Collaborative law, a structured negotiation process, grew out of the need to remove or minimize the adversarial elements of litigation. Collaborative law is a PEN process designed to intentionally pursue resolution by agreement through the collaboration of lawyers, clients and experts. It is similar to the more established role of settlement counsel. Lawyers that are hired as settlement counsel have the singular and limited purpose of negotiating with the other side on behalf of the client, as distinct from litigation counsel. A dispute would then proceed on two tracks; settlement counsel would be focused on pursuing settlement negotiations only, while litigation counsel would be handling the litigation aspects of the dispute.
Similar to the role of settlement counsel, the focused legal representation of clients by collaborative lawyers is limited to the collaborative process, where achieving the desired resolution is the lawyer’s only role. Collaborative law requires the open and voluntary exchange of all relevant information as a basic tenet. As such, “discovery” is both streamlined and profound. Collaborative lawyers and their clients may utilize neutral facilitators, case evaluators, or other neutral experts to provide parties with the expertise needed on the relevant factual and legal issues when there is a colorable claim and a valid defense. By its very nature, collaborative law is responsive to the circumstances of the dispute, allowing for flexibility and creativity in crafting solutions. That very nature allows collaborative lawyers to use variations while remaining consistent with the process’s basic protocols and principles.
Hybrids like “med-arb” or collaborative law with a baseball arbitration style closure option are also emerging, each with a different adaptation of process. What is clear is that there is no longer just one model of any of these processes. They will be called upon to be responsive to the situation each dispute presents.
These changes will require lawyers and neutrals to make more detailed assessments of each situation and the parties involved. Based on that assessment, we can then make a recommendation as to choosing and sometimes designing the right approach. This can present somewhat of a dilemma. Many lawyers and neutrals have a preferred DR process, one that we are more comfortable with, have the most experience in or in which we have been trained. Just like a surgeon excels at surgery and that is what the surgeon wants to do, litigators want to litigate; arbitrators want to arbitrate; mediators want to mediate; collaborative lawyers want to use collaborative law; and so on. So when the client comes into our office, there’s a natural bias, as well as a financial incentive, toward wanting to lead the client to what we do.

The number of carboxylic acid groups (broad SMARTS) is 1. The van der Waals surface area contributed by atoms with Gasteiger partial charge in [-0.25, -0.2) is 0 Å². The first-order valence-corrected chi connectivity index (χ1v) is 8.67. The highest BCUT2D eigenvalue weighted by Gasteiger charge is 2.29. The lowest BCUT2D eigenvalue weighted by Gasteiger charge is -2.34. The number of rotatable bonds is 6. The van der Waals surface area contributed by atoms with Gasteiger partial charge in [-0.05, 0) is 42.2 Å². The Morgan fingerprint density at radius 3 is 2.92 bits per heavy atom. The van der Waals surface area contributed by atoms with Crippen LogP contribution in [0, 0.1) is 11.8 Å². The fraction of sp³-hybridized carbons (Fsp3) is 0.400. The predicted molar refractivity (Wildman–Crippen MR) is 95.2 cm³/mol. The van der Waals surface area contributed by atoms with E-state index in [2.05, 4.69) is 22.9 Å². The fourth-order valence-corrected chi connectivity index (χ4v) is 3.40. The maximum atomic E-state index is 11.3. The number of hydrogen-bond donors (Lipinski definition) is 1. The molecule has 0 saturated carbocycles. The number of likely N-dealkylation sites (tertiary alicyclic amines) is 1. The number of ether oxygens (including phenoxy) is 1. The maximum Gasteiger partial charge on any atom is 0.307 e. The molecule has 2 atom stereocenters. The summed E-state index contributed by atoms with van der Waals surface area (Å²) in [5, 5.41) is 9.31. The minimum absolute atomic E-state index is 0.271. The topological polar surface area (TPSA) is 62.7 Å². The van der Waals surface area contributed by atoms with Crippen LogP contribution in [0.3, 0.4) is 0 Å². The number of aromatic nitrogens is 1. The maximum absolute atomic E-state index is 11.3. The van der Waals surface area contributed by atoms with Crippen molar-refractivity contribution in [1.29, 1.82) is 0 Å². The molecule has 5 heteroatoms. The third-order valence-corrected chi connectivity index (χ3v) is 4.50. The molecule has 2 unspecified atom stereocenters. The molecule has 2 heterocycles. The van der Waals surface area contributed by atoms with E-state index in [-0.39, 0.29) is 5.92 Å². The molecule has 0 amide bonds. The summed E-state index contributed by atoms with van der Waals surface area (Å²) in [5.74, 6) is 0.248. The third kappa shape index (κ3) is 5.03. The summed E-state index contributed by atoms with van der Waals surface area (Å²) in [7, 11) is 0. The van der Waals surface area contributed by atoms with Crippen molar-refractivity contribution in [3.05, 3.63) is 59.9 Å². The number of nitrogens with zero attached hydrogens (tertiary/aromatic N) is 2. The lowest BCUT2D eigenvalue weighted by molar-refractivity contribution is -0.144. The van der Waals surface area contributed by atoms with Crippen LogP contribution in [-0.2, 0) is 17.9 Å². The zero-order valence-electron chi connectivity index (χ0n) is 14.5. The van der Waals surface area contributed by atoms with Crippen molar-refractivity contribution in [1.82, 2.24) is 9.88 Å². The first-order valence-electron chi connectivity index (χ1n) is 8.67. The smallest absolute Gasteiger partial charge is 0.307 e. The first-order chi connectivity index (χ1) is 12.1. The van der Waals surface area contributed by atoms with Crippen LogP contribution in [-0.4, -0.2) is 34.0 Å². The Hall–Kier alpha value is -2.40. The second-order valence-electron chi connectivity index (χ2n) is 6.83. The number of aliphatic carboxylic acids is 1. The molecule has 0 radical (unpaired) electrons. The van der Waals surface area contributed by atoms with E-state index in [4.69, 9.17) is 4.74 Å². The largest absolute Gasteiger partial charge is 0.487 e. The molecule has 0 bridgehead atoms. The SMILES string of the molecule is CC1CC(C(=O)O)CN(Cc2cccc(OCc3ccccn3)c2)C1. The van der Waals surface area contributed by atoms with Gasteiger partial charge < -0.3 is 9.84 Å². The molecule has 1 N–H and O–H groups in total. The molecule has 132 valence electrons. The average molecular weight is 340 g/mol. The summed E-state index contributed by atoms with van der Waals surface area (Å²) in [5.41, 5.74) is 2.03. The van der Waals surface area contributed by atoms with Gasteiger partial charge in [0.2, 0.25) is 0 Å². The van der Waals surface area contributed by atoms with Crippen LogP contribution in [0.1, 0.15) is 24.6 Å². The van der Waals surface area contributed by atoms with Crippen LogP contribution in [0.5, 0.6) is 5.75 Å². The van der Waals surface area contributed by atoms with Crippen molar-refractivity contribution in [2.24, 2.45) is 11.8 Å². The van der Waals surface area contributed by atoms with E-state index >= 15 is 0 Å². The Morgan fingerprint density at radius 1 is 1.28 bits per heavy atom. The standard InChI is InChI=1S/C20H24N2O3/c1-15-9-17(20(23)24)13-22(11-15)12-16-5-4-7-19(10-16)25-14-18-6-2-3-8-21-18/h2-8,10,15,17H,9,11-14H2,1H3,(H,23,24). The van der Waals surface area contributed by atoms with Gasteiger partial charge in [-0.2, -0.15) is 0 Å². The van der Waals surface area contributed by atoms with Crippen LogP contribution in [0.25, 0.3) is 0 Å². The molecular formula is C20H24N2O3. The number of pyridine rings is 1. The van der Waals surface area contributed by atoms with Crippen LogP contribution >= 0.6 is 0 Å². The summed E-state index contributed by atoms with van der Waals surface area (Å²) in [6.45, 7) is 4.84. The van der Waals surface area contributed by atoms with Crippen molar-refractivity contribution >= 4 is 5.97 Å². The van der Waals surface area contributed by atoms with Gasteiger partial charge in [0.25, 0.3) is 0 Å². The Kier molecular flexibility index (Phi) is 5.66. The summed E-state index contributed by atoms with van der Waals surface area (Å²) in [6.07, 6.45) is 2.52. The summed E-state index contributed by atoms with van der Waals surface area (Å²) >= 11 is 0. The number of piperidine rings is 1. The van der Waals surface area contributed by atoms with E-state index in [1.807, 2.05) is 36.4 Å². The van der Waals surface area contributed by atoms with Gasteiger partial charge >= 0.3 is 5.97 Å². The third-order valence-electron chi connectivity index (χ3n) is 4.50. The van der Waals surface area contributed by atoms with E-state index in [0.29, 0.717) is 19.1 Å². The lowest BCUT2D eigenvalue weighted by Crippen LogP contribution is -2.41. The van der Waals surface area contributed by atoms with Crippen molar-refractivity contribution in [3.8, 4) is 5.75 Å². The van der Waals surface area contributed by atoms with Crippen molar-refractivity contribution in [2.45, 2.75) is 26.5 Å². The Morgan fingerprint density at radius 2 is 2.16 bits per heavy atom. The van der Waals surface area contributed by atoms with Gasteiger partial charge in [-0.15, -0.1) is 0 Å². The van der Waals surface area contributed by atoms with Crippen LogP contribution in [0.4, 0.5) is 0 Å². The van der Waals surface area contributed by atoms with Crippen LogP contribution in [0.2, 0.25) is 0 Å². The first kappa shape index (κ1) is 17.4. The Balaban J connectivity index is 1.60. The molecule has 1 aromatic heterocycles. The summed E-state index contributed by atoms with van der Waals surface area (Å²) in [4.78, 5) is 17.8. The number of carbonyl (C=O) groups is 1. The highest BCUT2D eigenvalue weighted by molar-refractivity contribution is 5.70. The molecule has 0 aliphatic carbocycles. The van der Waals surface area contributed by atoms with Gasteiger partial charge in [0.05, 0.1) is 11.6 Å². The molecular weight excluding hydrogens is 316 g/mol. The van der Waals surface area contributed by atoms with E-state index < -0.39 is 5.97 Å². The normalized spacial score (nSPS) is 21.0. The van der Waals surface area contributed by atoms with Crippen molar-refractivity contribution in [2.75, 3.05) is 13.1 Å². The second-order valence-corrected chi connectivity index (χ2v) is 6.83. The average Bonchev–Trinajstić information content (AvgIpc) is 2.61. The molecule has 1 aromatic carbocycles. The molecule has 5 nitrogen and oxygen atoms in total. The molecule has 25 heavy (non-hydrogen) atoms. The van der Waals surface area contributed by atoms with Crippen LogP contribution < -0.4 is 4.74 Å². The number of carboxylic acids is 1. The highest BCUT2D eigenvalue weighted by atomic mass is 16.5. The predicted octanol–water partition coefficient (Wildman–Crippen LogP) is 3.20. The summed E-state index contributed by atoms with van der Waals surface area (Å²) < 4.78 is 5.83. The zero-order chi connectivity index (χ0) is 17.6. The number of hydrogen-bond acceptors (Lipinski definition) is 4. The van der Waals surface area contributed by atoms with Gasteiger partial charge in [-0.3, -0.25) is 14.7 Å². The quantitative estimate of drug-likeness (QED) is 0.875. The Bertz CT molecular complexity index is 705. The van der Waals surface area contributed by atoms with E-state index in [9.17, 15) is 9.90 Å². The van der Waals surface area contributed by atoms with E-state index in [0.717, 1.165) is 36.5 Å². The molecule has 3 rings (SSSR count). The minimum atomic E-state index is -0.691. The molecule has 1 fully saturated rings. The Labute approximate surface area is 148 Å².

But if we are true to doing a thorough assessment of the client, his/her situation and all the factors of the dispute that is presented to us, and are going to make a good recommendation about the approach for this unique situation, we may have to refer the person to some other process and someone else that is the right fit for that client.
In the same way that a lawyer specializing in one area of practice would not try to represent the client in an area outside of his/her practice, a lawyer whose focus is settlement counsel or collaborative counsel is probably not the right lawyer for litigation, and vice versa. As there are specialties in areas of practice, today there are specialties in types of process. The training and expertise for a litigator is different than that of a settlement counselor, just as the process of collaborative law is different from arbitration. In her groundbreaking book, The New Lawyer: How Settlement is Transforming the Practice of Law, Law Professor Julie Macfarlane eloquently dissects the differences between adversarial advocacy and the newly emerging “conflict resolution advocacy.”
There is a role and a place for every kind of process on the DR spectrum, from litigation and arbitration on one end to preventive contract drafting and proactive ombudsman work on the other end. As the needs and demands of our clients get more specific and more sophisticated, those of us who represent our clients either as litigation, settlement or collaborative counsel, as well as those of us who serve as DR neutrals, must be responsive. The times call on us to be flexible and agile, to be ready and able to design approaches according to the needs and the situations presented to us. As legal counsel and neutrals, it is up to us to guide parties in the right direction in order to help them achieve their best outcomes.